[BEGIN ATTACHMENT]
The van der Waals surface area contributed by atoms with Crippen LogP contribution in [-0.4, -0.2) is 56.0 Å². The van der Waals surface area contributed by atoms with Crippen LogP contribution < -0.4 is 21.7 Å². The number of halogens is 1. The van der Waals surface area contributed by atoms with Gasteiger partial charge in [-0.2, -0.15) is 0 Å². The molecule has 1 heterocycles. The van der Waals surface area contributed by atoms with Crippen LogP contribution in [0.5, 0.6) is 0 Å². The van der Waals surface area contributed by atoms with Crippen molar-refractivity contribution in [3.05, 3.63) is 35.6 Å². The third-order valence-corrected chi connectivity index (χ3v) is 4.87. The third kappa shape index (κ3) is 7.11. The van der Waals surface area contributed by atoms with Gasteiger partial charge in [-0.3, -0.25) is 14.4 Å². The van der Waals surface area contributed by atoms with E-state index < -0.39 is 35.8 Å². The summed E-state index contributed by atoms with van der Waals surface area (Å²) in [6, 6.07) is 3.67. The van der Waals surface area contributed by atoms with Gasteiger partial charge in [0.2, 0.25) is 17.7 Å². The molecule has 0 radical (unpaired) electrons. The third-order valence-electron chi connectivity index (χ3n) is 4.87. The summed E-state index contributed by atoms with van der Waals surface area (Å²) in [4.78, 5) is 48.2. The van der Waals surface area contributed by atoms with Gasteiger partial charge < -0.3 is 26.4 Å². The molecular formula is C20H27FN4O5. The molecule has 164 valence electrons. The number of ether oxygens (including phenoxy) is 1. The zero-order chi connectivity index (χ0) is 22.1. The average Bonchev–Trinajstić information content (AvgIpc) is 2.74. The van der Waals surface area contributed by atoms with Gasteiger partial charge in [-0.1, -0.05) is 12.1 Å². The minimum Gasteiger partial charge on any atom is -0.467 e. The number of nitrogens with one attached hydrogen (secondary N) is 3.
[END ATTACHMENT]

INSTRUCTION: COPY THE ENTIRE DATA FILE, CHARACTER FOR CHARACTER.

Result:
The van der Waals surface area contributed by atoms with Crippen LogP contribution in [-0.4, -0.2) is 56.0 Å². The van der Waals surface area contributed by atoms with Crippen LogP contribution < -0.4 is 21.7 Å². The number of halogens is 1. The van der Waals surface area contributed by atoms with Gasteiger partial charge in [-0.2, -0.15) is 0 Å². The molecule has 1 heterocycles. The van der Waals surface area contributed by atoms with Crippen LogP contribution in [0.5, 0.6) is 0 Å². The van der Waals surface area contributed by atoms with Crippen molar-refractivity contribution in [3.05, 3.63) is 35.6 Å². The third-order valence-corrected chi connectivity index (χ3v) is 4.87. The third kappa shape index (κ3) is 7.11. The van der Waals surface area contributed by atoms with Gasteiger partial charge in [-0.3, -0.25) is 14.4 Å². The van der Waals surface area contributed by atoms with E-state index < -0.39 is 35.8 Å². The summed E-state index contributed by atoms with van der Waals surface area (Å²) in [6, 6.07) is 3.67. The van der Waals surface area contributed by atoms with Gasteiger partial charge in [0.2, 0.25) is 17.7 Å². The molecule has 0 radical (unpaired) electrons. The third-order valence-electron chi connectivity index (χ3n) is 4.87. The summed E-state index contributed by atoms with van der Waals surface area (Å²) in [4.78, 5) is 48.2. The van der Waals surface area contributed by atoms with Gasteiger partial charge < -0.3 is 26.4 Å². The molecular formula is C20H27FN4O5. The molecule has 164 valence electrons. The number of ether oxygens (including phenoxy) is 1. The zero-order chi connectivity index (χ0) is 22.1. The average Bonchev–Trinajstić information content (AvgIpc) is 2.74. The van der Waals surface area contributed by atoms with Gasteiger partial charge in [-0.1, -0.05) is 12.1 Å². The minimum Gasteiger partial charge on any atom is -0.467 e. The number of nitrogens with one attached hydrogen (secondary N) is 3.